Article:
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Originally published March 12, 2014 at 6:33 AM | Page modified March 12, 2014 at 11:51 AM

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Lt Gov: Storm-aid charge part of Christie's review

New Jersey's lieutenant governor said Wednesday that allegations that she threatened to withhold Superstorm Sandy aid to a city in need will be included in a report from Gov. Chris Christie's own investigation on scandals rocking the administration.


Associated Press

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TRENTON, N.J. —

New Jersey's lieutenant governor said Wednesday that allegations that she threatened to withhold Superstorm Sandy aid to a city in need will be included in a report from Gov. Chris Christie's own investigation on scandals rocking the administration.

Lt. Gov. Kim Guadagno told The Associated Press to "wait for the governor's internal report," when asked why the mayor of Hoboken accused her and another Cabinet official of making the threat. It's the first indication the scope of the review will extend beyond a scandal surrounding lane closures near the George Washington Bridge.

Hoboken Mayor Dawn Zimmer accused the governor's office of threatening to withhold recovery aid to her city unless she approved a redevelopment project represented by the law firm of a powerful Christie ally. The administration denies the charges.

In a speech before dozens of municipal mayors at the New Jersey Statehouse on Wednesday, Guadagno mentioned Hoboken and nearby Jersey City as examples of successful economic redevelopment. Zimmer was not at the event, but Jersey City Mayor Steven Fulop was in the audience.

Both Democratic mayors have said their relationship with the Christie administration deteriorated after they declined to endorse the Republican's re-election bid. Christie has also been dogged by allegations that his staff engineered traffic jams in Fort Lee to punish a Democratic mayor.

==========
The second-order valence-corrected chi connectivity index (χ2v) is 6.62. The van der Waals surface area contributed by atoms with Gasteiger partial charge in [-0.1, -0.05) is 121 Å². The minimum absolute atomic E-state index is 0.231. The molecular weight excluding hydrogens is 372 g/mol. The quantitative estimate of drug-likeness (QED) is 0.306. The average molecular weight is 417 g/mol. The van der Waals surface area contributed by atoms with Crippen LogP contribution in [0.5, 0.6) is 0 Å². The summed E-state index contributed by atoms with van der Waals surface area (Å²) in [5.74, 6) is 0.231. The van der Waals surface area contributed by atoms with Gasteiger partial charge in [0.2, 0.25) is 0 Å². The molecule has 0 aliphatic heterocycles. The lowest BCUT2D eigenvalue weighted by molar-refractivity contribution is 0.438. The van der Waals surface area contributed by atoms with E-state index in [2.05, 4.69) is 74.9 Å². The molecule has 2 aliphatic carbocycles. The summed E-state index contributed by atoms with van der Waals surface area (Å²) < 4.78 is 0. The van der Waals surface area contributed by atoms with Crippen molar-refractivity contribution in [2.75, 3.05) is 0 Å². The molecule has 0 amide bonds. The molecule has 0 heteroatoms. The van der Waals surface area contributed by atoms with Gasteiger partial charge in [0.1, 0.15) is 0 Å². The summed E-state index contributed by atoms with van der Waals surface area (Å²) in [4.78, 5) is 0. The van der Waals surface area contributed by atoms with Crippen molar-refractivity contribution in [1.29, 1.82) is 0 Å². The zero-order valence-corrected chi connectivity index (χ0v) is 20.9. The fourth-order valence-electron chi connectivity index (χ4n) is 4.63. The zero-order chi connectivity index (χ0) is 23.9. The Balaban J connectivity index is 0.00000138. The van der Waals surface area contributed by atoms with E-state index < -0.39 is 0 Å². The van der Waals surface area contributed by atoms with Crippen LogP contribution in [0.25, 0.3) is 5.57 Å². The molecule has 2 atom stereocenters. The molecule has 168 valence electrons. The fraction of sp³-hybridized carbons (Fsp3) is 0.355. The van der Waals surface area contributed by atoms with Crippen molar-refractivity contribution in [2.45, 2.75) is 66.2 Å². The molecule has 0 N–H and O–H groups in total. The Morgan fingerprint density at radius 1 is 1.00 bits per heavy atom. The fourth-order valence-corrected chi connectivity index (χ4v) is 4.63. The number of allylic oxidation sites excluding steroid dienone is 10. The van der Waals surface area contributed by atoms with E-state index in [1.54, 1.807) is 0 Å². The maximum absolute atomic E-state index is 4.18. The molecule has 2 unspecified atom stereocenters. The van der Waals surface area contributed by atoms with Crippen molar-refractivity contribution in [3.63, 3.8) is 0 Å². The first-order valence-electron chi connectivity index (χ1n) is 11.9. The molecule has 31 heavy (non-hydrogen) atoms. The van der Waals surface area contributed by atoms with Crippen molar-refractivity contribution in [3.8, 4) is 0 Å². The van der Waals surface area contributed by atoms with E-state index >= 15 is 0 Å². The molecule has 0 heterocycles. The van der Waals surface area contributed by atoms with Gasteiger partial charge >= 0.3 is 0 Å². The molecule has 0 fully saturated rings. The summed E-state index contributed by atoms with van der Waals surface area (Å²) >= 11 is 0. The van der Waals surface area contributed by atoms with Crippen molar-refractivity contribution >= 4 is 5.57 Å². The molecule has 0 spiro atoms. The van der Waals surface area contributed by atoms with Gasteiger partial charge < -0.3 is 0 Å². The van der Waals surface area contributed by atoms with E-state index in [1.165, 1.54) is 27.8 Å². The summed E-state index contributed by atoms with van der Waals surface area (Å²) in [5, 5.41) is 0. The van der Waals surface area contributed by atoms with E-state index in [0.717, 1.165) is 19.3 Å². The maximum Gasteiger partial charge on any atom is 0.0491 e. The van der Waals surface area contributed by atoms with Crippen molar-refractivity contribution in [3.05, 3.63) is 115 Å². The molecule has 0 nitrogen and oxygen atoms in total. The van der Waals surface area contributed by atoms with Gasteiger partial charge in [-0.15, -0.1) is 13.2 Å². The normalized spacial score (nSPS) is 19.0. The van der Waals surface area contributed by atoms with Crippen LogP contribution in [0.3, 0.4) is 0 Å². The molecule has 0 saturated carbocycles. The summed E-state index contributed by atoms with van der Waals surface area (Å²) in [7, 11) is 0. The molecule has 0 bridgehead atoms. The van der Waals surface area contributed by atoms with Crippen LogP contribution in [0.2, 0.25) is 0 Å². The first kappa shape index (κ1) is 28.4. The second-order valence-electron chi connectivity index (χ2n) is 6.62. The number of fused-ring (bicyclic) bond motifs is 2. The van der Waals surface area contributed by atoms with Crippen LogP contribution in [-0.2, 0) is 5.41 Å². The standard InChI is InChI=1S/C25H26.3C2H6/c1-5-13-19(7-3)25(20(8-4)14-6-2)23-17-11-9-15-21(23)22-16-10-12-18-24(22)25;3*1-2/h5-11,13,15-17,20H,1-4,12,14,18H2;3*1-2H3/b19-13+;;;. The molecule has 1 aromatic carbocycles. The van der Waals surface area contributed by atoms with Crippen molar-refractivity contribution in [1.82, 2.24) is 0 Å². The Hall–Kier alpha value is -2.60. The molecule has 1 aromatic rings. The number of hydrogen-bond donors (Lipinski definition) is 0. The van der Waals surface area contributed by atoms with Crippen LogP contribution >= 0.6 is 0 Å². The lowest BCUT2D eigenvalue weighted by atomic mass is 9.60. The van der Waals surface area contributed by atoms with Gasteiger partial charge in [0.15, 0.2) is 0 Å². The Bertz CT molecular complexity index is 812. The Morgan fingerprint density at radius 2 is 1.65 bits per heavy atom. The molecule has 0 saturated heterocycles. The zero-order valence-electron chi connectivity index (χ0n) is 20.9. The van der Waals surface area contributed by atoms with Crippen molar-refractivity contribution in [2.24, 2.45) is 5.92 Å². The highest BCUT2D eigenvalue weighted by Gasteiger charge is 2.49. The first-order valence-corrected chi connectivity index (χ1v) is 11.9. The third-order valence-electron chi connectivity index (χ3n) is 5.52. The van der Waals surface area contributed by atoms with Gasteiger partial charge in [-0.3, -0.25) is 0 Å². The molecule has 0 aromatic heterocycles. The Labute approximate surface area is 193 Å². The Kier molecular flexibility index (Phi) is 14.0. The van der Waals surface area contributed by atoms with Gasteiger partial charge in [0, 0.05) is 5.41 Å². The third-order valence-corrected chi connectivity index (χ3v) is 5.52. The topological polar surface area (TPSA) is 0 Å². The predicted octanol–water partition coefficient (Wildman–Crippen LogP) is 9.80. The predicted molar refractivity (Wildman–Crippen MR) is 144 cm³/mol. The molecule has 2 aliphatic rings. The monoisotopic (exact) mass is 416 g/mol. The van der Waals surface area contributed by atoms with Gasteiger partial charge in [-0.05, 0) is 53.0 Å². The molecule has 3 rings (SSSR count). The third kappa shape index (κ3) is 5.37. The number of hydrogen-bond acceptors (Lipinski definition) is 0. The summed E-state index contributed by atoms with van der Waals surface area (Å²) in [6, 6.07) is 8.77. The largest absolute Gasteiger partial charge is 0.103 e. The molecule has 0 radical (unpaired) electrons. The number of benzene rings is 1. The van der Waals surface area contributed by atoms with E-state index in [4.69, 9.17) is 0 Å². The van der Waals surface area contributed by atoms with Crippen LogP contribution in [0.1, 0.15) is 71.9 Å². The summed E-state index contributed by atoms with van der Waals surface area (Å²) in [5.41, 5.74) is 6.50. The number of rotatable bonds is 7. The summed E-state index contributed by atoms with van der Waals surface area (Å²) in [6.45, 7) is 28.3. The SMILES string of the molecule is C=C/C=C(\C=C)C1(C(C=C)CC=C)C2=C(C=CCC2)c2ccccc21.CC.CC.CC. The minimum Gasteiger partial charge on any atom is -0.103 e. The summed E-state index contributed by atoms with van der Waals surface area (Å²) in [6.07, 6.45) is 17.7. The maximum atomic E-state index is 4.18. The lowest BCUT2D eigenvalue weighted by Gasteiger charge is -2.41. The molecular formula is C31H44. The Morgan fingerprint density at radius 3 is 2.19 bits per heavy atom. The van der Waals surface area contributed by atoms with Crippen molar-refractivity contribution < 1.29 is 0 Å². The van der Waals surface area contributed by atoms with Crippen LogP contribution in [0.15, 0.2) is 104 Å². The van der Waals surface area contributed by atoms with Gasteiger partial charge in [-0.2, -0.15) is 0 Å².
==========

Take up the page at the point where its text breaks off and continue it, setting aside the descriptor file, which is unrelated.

Christie, 51, was attempting to score as many Democratic endorsements as possible before last November's election to burnish his bipartisan credentials ahead of a possible 2016 presidential bid. But the scandals that broke open in January have threatened to derail such a run.

Zimmer, who stood next to Christie in the days after Sandy flooded and battered her city, recounted a conversation in which Guadagno allegedly said the message to approve the redevelopment or lose out on untold millions in Sandy aid came from Christie.

Fulop, meanwhile, said meetings with Christie's Cabinet were abruptly canceled -- in successive phone calls to his office and with no offers to reschedule -- after he declined to endorse the governor.

Those claims came after Christie's administration found itself embroiled in a scandal over apparently politically motived traffic jams involving the George Washington Bridge.

In that case, a lawyer for Christie's former campaign manager demanded that a state investigatory panel turn over emails referenced in a court hearing Tuesday. Former Christie political adviser Bill Stepien is attempting to quash a subpoena requiring him to turn over documents involving a plot to block traffic near the bridge.

Meanwhile, Mercer County Superior Court Judge Mary Jacobson has asked to hear from both sides on whether the legislative panel has the power to grant immunity.

Christie said in December that no one in his office or on his political team was involved in the lane closings, a claim he was forced to retract in January when emails revealed that an aide appeared to set the scheme in motion with the message, "Time for some traffic problems in Fort Lee."

The aide, Bridget Kelly, whom Christie fired, is also seeking to have her subpoena withdrawn.

The governor then hired New York lawyer Randy Mastro to review the traffic scheme and help the governor's office comply with document subpoenas. There is no word from Christie's office how soon Mastro will be done with the review or whether his report will be released.

The U.S. attorney's office is conducting a criminal investigation into the lane closings, while a state legislative panel digs into how high up Christie's chain of command the plot originated and why it was hatched.

Zimmer was contacted by Mastro, but replied in a letter that it would be inappropriate to be interviewed by someone working for the administration. She has been cooperating with the U.S. attorney's investigation, her spokesman said.

Asked what she would say if Zimmer had attended the mayors' legislative day session, Guadagno said she would tell the mayor to call if she has an issue regarding development in her town. Guadagno frequently gives out her cellphone number and invites municipal officials to call for help, especially regarding business retention or development.

Zimmer declined to comment Wednesday.



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